Newborn Hearing Screen

​A hearing screen is one of the routine health checks babies have soon after birth and while still at the hospital. It is quick, free and the results are available straight away. Early identification of babies with hearing loss is very important for their development. The Victorian Infant Hearing Screening Program (VIHSP) aims to find out as early as possible whether a baby has any hearing loss.

The hearing screening will give your child either a pass or a refer result.

A VIHSP hearing screen can be done up to 6 month​s after your baby is born but younger is better.

Pass result

Your baby showed a clear response to sound in both ears on their VIHSP hearing screen.

Some babies who receive this result may still be at risk of hearing loss. A follow up with an audiologist is recommended at 8-12 months of age if your baby has been effected by any of the following risk factors:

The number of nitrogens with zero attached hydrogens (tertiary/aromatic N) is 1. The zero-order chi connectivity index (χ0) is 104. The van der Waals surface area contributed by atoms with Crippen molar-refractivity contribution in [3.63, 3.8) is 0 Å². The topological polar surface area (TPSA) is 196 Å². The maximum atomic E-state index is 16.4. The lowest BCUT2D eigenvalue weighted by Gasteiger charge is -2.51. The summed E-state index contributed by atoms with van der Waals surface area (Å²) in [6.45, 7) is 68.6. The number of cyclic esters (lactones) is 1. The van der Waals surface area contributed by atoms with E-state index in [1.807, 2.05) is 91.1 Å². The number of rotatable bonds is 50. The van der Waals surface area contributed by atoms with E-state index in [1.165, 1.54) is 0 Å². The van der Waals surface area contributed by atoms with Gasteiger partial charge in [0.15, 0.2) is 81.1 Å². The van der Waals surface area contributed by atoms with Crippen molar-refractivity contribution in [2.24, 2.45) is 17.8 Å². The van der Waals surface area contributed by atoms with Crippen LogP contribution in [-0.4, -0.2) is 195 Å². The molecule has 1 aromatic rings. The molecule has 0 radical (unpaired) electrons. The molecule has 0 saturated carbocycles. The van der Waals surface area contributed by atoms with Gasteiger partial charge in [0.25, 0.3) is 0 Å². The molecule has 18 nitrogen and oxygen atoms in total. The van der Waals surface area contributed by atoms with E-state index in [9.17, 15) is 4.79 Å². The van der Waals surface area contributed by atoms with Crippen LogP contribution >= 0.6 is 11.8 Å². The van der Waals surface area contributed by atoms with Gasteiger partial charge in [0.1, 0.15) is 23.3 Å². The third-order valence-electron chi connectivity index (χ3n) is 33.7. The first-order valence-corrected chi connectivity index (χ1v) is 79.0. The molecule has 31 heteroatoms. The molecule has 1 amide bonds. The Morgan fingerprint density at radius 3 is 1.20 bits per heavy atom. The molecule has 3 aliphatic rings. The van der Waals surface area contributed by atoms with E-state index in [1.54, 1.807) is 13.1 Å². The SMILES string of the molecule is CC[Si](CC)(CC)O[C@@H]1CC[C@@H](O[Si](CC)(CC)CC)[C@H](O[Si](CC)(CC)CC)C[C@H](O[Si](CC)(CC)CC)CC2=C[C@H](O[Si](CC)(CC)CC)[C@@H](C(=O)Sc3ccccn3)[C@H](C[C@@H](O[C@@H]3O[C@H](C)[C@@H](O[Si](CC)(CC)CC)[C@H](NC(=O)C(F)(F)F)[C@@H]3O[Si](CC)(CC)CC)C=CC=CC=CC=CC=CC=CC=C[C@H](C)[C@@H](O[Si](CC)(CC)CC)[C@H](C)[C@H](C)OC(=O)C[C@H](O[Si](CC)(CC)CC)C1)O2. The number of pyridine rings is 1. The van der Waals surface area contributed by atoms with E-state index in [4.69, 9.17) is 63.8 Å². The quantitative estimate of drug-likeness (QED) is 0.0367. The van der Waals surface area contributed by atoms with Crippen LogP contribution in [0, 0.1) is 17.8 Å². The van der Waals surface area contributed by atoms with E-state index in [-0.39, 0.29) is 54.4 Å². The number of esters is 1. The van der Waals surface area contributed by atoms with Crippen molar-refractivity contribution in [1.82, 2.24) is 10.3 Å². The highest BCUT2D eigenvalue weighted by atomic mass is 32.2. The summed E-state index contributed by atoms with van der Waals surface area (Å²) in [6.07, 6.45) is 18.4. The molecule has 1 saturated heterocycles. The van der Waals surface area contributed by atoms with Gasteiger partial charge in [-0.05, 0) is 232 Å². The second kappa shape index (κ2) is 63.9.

• a close relative (child’s parent or sibling) with a congenital hearing impairment 
  • any concern you have about your child’s hearing 
  • a significant head injury 
  • neurodegenerative disorder 
  • a syndrome known to be related to hearing loss such as Down syndrome 
  • congenital abnormality of the head and neck 
  • meningitis/encephalitis 
  • congenital infections during pregnancy eg Toxoplasmo​sis, Rubella, CMV 
  • has been on a ventilator for more than five days in a row
  • aminoglycoside antibiotics (e.g. gentamicin) administered for three days or more 
  • jaundice that has required exchange transfusion.

Refer result

If your baby was given a refer result at the VIHSP hearing screen it means that your baby did not show a clear response to sound. VIHSP will get in contact with you to arrange an audiology assessment for your baby.

Your maternal and child health nurse will check that you have an appointment made and if not, can help to arrange one.

More information

For more information about the VIHSP hearing screen, see: Victorian Infa​nt Hearing Screening Program